In the past two weeks, we’ve talked about talking to people. Beginning conversations. Ending conversations.
Engaging with others is a key to leadership.
Time Magazine included a story this week about leadership and engaging with others. The story cited historical examples:
Haroun al-Rashid, the ninth-century Caliph, would put on civilian clothing and walk the streets of Baghdad. He’d learn about his subjects. He’d ask them if they were happy. (He’s considered one of the greatest of the Caliphs.)
According to Shakespeare, on the eve of the Battle of Agincourt, British King Henry V disguised himself as a regular soldier and mingled with his troops. He talked with them. He joked with them. He introduced himself as “Henry Leroy,” le roi being French for “the king.” (The next day, the outnumbered British won a great victory over the French.)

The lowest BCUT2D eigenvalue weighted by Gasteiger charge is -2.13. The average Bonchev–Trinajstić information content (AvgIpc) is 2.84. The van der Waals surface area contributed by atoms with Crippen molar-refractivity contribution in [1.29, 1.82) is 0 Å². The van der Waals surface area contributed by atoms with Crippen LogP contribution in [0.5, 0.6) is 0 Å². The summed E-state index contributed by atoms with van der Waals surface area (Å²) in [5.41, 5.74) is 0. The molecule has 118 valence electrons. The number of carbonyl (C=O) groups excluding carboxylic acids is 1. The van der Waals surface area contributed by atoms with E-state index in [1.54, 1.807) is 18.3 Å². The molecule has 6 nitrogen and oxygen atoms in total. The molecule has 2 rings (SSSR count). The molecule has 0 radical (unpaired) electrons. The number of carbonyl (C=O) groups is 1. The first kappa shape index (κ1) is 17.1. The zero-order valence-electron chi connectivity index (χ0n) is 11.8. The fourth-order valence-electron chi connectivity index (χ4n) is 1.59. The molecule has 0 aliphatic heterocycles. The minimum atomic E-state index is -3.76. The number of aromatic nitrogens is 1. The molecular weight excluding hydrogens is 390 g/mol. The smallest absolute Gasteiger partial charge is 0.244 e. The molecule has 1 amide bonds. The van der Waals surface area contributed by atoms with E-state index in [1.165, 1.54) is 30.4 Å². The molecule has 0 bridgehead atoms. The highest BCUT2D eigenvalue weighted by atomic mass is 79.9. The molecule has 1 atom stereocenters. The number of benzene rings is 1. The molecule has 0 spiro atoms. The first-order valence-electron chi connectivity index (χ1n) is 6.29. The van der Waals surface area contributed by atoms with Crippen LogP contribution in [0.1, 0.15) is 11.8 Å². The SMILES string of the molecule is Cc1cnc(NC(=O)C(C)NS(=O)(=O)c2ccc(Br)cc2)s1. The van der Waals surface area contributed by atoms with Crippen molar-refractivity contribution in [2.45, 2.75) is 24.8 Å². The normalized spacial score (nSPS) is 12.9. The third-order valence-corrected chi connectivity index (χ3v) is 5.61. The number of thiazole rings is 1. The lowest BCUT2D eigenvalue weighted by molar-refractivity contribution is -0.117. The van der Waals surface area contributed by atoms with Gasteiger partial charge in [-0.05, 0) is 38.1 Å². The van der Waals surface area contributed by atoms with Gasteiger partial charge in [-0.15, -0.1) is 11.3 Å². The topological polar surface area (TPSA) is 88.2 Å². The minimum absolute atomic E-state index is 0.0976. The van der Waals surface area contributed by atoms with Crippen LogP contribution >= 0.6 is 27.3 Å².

Four years ago, England’s Prince William slept on the London streets to experience homelessness. He wore jeans, a hoodie, and a watch cap, and was nearly run over by a street sweeper.
Leaders must engage with the led. Isolated leadership is flawed leadership.
If you have questions, let us know. We love this stuff.